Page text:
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Keith Emerson - Keith Emerson Band featuring Marc Bonilla CD (album) cover


Keith Emerson


Crossover Prog

3.59 | 84 ratings

From, the ultimate progressive rock music website

4 stars Prologue: Jimi Hendrix changed the rock with his electric guitar, Keith Emerson changed the prog, with his Hammond organ. And due to his legendary Moog solo in Lucky Man the world got familiar with that sensational synthesizer sound. But recent years Keith Emerson couldn't cope with his hand injuries and the negative remarks on the Internet, he had turned into a very unlucky man, deeply depressed. And what a cynical similarities with the Lucky Man lyrics: Keith was also a wealthy man who died with a bullet in his head, after committing suicide in his house in Santa Monica, USA, on March 11, 2016. This review is dedicated to Keith Emerson who became only 71 years old, but is considered as a progrock legend who made so many progheads happy with his jaw dropping work on the Hammond and Moog and with his sensational stage antics.

Chapter 1: In 2006 Keith Emerson and his band appeared on the the Moogfest 2006 festival, watching the DVD I was blown away by their performance, what a powerful sound, what a splendid interplay! And what an awesome extra dimension Marc Bonilla delivered, a big hand for this killer guitar player. But it is also stunning to watch Keith Emerson on his Hammond, Moog and modern keyboards, he looked like reborn. How sad that ten years later he decided to commit suicide, only 71 years old. After the acclaimed Moogfest 2006 gig Keith Emerson made an album with his band, again featuring the excellent Marc Bonilla. I have bought the limited CD/DVD edition.

Chapter 2 - The CD: The album starts with a 15-piece suite (30 minutes) that is based upon the horror novel The House Of Ocean Born Mary, it turned out that both Keith as Marc had read this book. Keith Emerson delivers a wide range of keyboard sounds: from 3 short pieces featuring the majestic pipe organ and tender Grand piano to bombastic work on the Hammond and Moog. I love it and I am delighted about the dynamic and powerful rhythm- section. In my opinion Keith Emerson couldn't have made a better choice with guitarplayer (and singer) Marc Bonilla: he is outstanding, from wonderful twanging electric guitar with melancholical vocals (somewhere between Greg Lake and John Wetton) and sensitive soli with howling runs to fiery and heavy work with rock as the main ingredient. He is also a very strong counterpart to Keith his bombastic and virtuosic keyboard sound. In the dreamy Miles Away Pt 3 he blends acoustic ' and electric guitar, followed by a strongly build-up solo with a fiery undertone. This suite is concluded in a very exciting way with the piece Finale featuring fluent and swinging rhythms with captivating work on guitar and keyboards, culminating in an end with biting guitar, a propulsive rhythm-section and swirling Hammond, like Seventies ELP, great! Then four compositions with each another atmosphere. The pretty polished rock song The Art Of Falling Down featuring a sensational synthesizer solo and fiery guitar work. Flashy and bombastic keyboards and powerful guitar in the fluent Malambo. Swinging piano and strong in the catchy Gametime. And a great build-up in the final track The Parting that starts mellow but gradually turns into more compelling (with the focus on Keith his Hammond organ).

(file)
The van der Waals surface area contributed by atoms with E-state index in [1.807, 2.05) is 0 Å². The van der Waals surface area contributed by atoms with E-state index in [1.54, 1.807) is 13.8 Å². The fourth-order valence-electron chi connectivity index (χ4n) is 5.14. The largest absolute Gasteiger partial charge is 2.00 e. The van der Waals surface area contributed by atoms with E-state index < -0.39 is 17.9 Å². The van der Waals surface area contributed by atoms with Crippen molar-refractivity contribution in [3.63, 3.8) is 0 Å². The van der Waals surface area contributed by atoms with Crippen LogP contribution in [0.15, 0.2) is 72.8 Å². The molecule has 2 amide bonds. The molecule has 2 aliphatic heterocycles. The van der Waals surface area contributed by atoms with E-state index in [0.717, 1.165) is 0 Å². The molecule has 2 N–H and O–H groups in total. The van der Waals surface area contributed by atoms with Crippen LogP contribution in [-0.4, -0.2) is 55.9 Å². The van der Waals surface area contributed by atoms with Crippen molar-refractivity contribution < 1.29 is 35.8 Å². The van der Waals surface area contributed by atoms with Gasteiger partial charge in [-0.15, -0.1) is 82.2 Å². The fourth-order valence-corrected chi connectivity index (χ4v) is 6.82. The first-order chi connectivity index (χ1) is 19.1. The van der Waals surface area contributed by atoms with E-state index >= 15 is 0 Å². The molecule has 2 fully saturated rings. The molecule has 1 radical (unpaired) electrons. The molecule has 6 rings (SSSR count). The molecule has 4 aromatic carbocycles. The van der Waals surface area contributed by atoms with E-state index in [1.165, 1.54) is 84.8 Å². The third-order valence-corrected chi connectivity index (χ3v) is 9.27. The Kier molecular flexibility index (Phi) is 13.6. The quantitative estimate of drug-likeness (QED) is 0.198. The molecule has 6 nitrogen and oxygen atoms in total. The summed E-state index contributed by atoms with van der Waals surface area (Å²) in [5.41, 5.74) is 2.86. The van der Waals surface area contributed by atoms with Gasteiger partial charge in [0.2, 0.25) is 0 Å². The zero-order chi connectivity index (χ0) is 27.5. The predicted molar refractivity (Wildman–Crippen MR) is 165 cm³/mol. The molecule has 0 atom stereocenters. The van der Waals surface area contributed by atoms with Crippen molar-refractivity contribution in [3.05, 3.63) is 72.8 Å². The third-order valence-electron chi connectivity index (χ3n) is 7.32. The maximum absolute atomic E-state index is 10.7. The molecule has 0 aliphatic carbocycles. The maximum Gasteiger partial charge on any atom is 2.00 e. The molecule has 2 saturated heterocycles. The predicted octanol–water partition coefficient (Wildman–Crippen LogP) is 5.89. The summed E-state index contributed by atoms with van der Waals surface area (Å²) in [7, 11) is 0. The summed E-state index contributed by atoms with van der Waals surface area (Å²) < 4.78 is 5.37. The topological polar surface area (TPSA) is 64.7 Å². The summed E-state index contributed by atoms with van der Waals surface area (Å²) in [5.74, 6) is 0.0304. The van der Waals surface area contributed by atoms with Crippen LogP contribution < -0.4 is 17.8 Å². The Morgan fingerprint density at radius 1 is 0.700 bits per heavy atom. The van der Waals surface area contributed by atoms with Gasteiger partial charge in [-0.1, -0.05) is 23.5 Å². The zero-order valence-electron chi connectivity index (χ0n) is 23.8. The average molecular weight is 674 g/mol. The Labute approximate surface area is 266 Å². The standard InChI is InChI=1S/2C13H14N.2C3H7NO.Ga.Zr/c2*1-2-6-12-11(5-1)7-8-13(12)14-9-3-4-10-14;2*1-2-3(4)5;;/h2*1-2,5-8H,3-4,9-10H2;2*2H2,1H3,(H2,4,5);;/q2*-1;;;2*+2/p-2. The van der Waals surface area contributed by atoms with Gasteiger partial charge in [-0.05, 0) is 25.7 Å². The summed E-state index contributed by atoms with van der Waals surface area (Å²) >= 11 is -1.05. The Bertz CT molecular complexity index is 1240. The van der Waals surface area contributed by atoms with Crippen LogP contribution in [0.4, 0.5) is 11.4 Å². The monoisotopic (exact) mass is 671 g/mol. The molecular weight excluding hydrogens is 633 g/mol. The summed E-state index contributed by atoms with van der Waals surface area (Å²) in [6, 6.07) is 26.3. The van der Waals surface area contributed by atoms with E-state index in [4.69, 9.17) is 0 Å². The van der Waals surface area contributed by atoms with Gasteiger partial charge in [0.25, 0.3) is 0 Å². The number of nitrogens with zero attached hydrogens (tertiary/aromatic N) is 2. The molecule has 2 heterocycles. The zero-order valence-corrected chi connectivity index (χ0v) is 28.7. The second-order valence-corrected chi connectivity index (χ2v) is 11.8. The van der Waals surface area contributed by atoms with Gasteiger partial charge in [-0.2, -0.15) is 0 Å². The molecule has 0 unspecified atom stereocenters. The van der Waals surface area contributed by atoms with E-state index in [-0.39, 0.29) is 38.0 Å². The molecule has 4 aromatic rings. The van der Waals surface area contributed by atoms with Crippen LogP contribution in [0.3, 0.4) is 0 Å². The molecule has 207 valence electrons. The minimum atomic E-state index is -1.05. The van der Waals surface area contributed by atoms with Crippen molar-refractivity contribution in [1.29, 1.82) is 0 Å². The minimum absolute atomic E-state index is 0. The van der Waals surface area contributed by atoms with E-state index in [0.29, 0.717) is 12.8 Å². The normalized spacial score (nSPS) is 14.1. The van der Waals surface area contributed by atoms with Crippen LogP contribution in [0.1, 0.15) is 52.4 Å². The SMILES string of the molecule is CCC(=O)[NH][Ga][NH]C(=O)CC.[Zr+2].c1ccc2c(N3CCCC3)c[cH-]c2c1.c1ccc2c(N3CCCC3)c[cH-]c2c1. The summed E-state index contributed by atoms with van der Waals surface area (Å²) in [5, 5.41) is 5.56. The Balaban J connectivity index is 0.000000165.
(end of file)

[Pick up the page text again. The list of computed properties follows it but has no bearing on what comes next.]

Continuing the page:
Chapter 3 - The DVD: One can divide this DVD into 3 sections: first 7 songs that deal about the making of the album, then a section that features 10 minutes with color and black and white pictures and finally a live concert in Hungary (2006).

The first part (25 minutes) shows the musicians in the studio and their stories about the album (like Keith tells how he met Marc and we can enjoy a hilarious part with the burning Grand piano in a desolate landscape, even the fire brigade visited this happening). The next part is about pictures that were made in the studio, during the concert and in the landscape where the burning Grand piano stood. Very beautiful and I was very pleased with the live shots featuring Keith Emerson on his modular Moog and with the sensational Moog ribbon controler, like the early ELP days! The final part contains a 20 minutes version of the 2006 Hungary concert with four songs: the exciting Welcome Back with propulsive guitar and Keith on his Hammond, the sensational Piano Concerto 3rd Movement with jaw-dropping interplay between Keith and Marc (what a chemistry), the powerful rock song Living Sin and finally the swinging Bitches Crystal with Keith freaking out on the piano. And lots of smiling faces because of that, great to see how virtuosity and humor are combined, that doesn't happen very often in progrock.

To me it often looks or Keith and Marc are brothers: the one loves keyboards, the other guitar and both understand each other perfectly, that is a great factor you can discover on this CD/DVD set. Keith Emerson had founded a great band, created strong music and discovered a stunning guitar player, highly recommended!

Epilogue: During the Fallen Angels tour in 2017 Eddie Jobson paid tribute to Keith Emerson (and John Wetton) with an earthshaking Moog synthesizer solo during Lucky Man, accompanied by Marc Bonilla, full circle!

TenYearsAfter | 4/5 |


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